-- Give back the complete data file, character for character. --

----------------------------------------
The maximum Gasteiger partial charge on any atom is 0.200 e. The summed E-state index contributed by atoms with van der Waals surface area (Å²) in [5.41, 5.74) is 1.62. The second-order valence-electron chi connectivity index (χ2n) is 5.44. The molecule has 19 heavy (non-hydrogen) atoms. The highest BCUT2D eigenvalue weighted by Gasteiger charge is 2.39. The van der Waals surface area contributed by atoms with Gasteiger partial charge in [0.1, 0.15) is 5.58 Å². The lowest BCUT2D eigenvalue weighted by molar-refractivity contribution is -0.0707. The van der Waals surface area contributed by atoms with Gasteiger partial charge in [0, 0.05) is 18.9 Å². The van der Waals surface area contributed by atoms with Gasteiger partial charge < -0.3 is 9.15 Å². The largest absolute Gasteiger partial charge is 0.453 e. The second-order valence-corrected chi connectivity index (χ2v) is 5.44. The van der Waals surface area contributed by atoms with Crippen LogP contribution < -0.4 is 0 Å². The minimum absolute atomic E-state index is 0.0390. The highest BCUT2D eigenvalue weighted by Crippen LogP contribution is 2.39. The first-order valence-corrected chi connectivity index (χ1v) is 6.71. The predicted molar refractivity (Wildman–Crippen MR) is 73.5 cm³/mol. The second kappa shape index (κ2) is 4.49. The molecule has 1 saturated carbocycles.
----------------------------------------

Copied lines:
The maximum Gasteiger partial charge on any atom is 0.200 e. The summed E-state index contributed by atoms with van der Waals surface area (Å²) in [5.41, 5.74) is 1.62. The second-order valence-electron chi connectivity index (χ2n) is 5.44. The molecule has 19 heavy (non-hydrogen) atoms. The highest BCUT2D eigenvalue weighted by Gasteiger charge is 2.39. The van der Waals surface area contributed by atoms with Gasteiger partial charge in [0.1, 0.15) is 5.58 Å². The lowest BCUT2D eigenvalue weighted by molar-refractivity contribution is -0.0707. The van der Waals surface area contributed by atoms with Gasteiger partial charge in [0, 0.05) is 18.9 Å². The van der Waals surface area contributed by atoms with Gasteiger partial charge < -0.3 is 9.15 Å². The largest absolute Gasteiger partial charge is 0.453 e. The second-order valence-corrected chi connectivity index (χ2v) is 5.44. The van der Waals surface area contributed by atoms with Crippen LogP contribution < -0.4 is 0 Å². The minimum absolute atomic E-state index is 0.0390. The highest BCUT2D eigenvalue weighted by Crippen LogP contribution is 2.39. The first-order valence-corrected chi connectivity index (χ1v) is 6.71. The predicted molar refractivity (Wildman–Crippen MR) is 73.5 cm³/mol. The second kappa shape index (κ2) is 4.49. The molecule has 1 saturated carbocycles.